I do think there’s an opportunity for us to improve the FLAC offering on ClassicsOnline. It’s a shame that FLAC isn’t more widely supported by the popular portable players. We looked into offering a more universally supported format like WAV. I think we could deal with the fact that the files are 40% larger, but the real problem was that they don’t support ID3 tags, so you wouldn’t get any metadata with your music.


  • Andy,

    Thanks – very interesting statistics. I’m wondering: are these numbers revenue or unit volume? Because I think you’re sort of comparing apples (no pun intended) to oranges if you graph download and streaming services together. As you know, royalties from downloads differ greatly from those from streaming. It would be interesting to see the download and streaming sites broken out and compared against each other, and to find some data on average plays per download in order to more properly compare the two.

    • Andy Doe says:

      Hi Bill,

      The numbers here are all gross wholesale revenue, so I haven’t included our the retail margin from our own stores. This seemed like the best single measure of the amount of business each store does.

      The difficulty with any other metric is that no two stores work exactly the same, even within the broad categories of streaming and downloads. One store might define a “unit” as a track or album, another as one second of music. Some generate (and share) revenue from non-musical sources like advertising or unredeemed store credit, and cloud service revenue complicates things further. Some streaming services pay a per-stream minimum, others per-second or per-user. Some just add up all the cash and share it out.

      When it comes to selling digital music, there’s some ordinary apples, a few pears, a whole lot of grapes and even some orange juice, but at the end of the day, it’s all fruit. If we were selling it all, we could measure it by weight, but since some of it is only rented (and I can’t think of a fruity parallel to this bit), we have to measure it by what we got paid.

      You raise an interesting question though – how many times does the average download get heard, and would people be better off subscribing?

      For me, it doesn’t make much sense to even try to work it out. We might find that, on average, one group of people (subscribers or downloaders) ends up paying more, but nobody is average, so that wouldn’t tell us what was right for any one person individually. If you like to listen to a small repertoire over and over, you’ll pay less by downloading it once. If you like to listen to something new every day, you’ll save money with a subscription, but it won’t be quite as portable.

      Like a lot of people, I do both.

      From a business standpoint (and I think this is what you’re really asking), I can see how it makes sense to compare how much we make from the sale of a CD, a download and a subscription, and to compare how each of these gets used. The trouble here is that most people don’t need music, so demand is flexible. We can’t assume that all subscriptions replace sales, or that every download represents another CD gathering dust in the warehouse*. There are many factors at play, all interacting with each other. Every time we try to construct a mathematical model of what’s going on, the assumptions start to pile up until we don’t really have any faith in the results. If we really want to know what will work, we have to experiment, on a large scale, in the real world.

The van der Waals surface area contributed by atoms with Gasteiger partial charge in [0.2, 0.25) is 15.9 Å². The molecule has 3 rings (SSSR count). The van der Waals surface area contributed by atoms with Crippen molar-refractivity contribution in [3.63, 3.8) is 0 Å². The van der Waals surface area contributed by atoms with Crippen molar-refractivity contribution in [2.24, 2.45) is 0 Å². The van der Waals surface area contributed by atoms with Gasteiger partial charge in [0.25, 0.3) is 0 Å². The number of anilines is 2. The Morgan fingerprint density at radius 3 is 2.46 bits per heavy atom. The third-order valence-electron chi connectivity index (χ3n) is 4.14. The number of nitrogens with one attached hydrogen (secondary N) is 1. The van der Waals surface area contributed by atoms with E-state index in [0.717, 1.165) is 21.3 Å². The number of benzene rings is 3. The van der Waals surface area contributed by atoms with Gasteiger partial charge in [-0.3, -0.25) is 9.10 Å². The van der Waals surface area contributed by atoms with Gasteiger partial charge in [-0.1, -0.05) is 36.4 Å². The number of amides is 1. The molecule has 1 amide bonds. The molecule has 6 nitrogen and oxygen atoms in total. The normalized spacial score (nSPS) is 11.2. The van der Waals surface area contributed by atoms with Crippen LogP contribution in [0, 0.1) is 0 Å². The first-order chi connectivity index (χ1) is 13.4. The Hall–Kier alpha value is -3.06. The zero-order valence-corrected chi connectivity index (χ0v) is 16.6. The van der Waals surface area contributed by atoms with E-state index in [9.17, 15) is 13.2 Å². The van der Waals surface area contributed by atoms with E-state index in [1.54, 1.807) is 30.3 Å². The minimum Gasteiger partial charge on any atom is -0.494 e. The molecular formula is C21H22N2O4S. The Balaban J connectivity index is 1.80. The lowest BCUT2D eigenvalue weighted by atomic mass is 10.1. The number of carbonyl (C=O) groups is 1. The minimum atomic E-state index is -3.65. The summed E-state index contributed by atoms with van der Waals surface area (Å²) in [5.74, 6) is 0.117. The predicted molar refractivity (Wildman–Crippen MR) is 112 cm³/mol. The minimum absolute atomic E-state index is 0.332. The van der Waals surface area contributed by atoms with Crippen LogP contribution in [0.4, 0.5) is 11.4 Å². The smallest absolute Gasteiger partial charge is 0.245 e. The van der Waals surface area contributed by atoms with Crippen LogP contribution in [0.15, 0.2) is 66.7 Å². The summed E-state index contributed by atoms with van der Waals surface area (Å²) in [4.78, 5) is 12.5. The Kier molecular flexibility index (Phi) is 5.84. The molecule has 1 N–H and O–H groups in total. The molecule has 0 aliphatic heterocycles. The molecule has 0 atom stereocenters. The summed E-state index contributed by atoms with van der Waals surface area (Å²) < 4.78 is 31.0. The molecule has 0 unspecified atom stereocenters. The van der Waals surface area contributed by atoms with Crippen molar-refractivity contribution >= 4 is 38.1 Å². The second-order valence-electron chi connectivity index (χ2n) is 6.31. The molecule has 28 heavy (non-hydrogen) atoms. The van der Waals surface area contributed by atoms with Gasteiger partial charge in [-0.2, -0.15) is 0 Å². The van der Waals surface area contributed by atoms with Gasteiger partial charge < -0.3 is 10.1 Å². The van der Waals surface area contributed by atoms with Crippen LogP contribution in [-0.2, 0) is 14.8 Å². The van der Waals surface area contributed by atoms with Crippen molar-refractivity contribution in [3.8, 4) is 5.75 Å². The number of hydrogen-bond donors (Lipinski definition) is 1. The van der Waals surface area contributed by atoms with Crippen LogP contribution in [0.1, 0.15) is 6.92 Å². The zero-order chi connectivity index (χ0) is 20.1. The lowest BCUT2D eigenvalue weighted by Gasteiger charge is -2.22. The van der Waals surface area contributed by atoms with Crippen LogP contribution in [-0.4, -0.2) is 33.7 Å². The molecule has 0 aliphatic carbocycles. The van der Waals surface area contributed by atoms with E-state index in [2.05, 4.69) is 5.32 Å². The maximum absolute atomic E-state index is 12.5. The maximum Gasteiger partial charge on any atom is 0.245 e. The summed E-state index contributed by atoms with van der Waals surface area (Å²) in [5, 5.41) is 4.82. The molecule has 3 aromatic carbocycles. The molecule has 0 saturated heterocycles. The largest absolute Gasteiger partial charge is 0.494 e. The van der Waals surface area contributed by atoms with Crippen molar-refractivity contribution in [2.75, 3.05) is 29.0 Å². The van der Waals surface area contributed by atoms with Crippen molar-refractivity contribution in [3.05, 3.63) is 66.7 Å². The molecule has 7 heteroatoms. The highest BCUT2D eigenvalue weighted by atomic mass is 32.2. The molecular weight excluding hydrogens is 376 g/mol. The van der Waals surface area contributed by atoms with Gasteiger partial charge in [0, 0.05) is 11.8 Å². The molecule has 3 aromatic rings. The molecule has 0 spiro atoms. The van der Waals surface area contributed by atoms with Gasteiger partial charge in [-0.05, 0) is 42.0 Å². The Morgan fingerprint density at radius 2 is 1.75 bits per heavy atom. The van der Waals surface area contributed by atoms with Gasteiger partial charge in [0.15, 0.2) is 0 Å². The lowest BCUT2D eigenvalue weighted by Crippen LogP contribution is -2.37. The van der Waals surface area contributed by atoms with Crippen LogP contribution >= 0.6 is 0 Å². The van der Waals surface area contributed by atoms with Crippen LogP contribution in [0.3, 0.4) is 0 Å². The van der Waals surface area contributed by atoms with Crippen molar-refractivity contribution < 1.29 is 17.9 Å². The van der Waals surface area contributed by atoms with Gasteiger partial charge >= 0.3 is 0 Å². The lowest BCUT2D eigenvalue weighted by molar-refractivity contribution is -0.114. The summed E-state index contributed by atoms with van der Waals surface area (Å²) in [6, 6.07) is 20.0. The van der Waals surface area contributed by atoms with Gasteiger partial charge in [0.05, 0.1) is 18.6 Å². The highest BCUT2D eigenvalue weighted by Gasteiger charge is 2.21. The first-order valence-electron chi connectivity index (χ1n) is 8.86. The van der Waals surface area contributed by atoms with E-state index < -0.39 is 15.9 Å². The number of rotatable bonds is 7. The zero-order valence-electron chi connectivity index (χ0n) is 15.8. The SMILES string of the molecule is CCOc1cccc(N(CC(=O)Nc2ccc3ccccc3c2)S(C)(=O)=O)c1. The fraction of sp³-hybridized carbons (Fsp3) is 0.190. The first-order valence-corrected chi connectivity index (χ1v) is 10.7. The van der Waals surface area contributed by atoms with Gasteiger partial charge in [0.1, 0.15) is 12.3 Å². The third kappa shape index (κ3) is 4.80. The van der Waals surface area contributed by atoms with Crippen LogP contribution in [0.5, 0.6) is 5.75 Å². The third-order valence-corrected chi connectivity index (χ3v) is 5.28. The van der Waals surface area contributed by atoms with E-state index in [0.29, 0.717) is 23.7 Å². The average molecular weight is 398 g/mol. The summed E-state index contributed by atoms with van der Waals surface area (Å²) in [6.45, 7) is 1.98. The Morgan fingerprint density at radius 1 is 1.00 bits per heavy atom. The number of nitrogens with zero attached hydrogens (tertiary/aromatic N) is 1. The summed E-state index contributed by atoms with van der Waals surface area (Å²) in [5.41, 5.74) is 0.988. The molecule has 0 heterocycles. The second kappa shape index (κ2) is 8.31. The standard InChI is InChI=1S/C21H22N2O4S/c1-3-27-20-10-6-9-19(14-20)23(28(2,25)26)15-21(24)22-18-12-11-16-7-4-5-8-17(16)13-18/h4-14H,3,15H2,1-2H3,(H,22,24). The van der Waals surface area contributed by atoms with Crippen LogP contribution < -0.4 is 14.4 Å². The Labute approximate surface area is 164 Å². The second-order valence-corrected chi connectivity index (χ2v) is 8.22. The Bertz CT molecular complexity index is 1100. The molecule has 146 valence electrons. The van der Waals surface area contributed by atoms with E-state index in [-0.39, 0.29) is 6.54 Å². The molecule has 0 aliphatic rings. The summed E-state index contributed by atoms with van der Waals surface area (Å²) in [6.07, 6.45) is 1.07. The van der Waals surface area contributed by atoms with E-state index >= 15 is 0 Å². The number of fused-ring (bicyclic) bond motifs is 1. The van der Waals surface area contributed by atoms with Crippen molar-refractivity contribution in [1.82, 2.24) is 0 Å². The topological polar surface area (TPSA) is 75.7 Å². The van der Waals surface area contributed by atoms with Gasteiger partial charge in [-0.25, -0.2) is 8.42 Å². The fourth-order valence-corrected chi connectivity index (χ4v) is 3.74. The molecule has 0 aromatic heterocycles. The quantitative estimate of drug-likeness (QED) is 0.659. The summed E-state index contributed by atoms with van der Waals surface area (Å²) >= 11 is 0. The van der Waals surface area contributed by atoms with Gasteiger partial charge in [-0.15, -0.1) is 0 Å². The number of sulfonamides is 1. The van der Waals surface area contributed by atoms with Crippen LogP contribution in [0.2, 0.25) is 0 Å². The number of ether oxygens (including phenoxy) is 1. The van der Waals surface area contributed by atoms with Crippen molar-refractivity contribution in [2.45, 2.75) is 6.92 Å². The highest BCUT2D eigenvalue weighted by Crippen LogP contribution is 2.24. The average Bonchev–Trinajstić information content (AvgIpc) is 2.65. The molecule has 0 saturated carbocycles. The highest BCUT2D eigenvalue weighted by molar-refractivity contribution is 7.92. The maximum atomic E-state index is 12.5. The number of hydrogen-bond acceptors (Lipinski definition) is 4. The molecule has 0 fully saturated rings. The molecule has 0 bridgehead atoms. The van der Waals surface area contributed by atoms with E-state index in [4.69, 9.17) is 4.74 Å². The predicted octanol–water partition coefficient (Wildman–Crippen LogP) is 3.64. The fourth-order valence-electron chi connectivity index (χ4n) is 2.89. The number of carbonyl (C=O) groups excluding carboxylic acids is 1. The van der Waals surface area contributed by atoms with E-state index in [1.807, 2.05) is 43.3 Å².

* This is a figure of speech. Our warehouses are actually very clean. Our biggest warehouse is in Munich, where we have a huge vacuum cleaner like a mini tractor. It looks like a lot of fun. If I behave myself, perhaps they’ll let me drive it one day.

  • Lighthouse says:

    Dear Andy Doe,

    I gentely disagree that FLAC is not widely supported format.

    Pretty much every single android phones can play FLAC (thanks to Samsung) and with 3rd party (which is usually free) iPhones also can play FLAC files no problem.

    For dedicated music players, even cheap $40 Sansa Clip can play FLAC files these days.

    It’s been a long time (read : more than 5 years) since both Itunes and WMP can play FLAC with plug-in, and other major music players such as Winamp, foobar2000 support FLAC playback for a long time.

    Heck, even some of bleeding-edge cloud services support FLAC files. I was very surprised when Google Music Beta automatically detected my 24bit FLAC files and stream them into my android smartphone. Probably it is downsampled, but it is very welcoming support from a leading tech company.

    Hardware-wise, I believe FLAC has been fully supported since as early as 2005…. what -still- lack are accessibility and availability of the contents.

    At last, Linn Record revealed that once they started high-def music download service, (SACD/DVD-A/Bluray quality) the overall percentage of people choosing download was more than 60% at the first day of the launch. Currently the figure is more than 90%. Remind you Linn also offered mp3, normal-quality FLAC, physical CDs and even Vinyl, but 9 out of 10 chose high-def FLAC.

    People buy CD, only because they have zero alternative to get high-quality music otherwise.

    • Andy Doe says:

      It’s certainly true that FLAC support is becoming more widely-supported – and that’s a really positive thing. I hope it one day enjoys the same kind of universal compatibility as WAV or MP3.

      As you say, there are stores offering lossless recordings. You can see more than 1700 Naxos recordings available in FLAC here at The Classical Shop. This is an alternative to buying the CD but it often seems as if people would rather have the disc.

  • George Komiotis says:

    I enjoy streaming through Spotify but find it hard to find all types of music and also sometimes reception doesn’t allow

  • Steve says:

    Amazon’s US MP3 service, whilst good value for money does NOT allow MP3 downloads ooutside of the USA (it puts is as ‘the contiguous USA’. So for others like myself who do not live in the USA – it is a useless service.

  • Tim says:

    I have two places and always buy the CD. At my usual home, I rip the CD into a dedicated music server using FLAC lossless. Then I take the disc to my cabin where I can play it on a carousel CD player I have there. I did A/B comparison listing comparing the MP3 to the CD and also comparing the FLAC encoded files to the CD. MP3 is just inadequate for good classical music listening. The FLAC and CD were indistinguishable to my ear. So, I listen to the CD in one place and a compressed FLAC file in the other.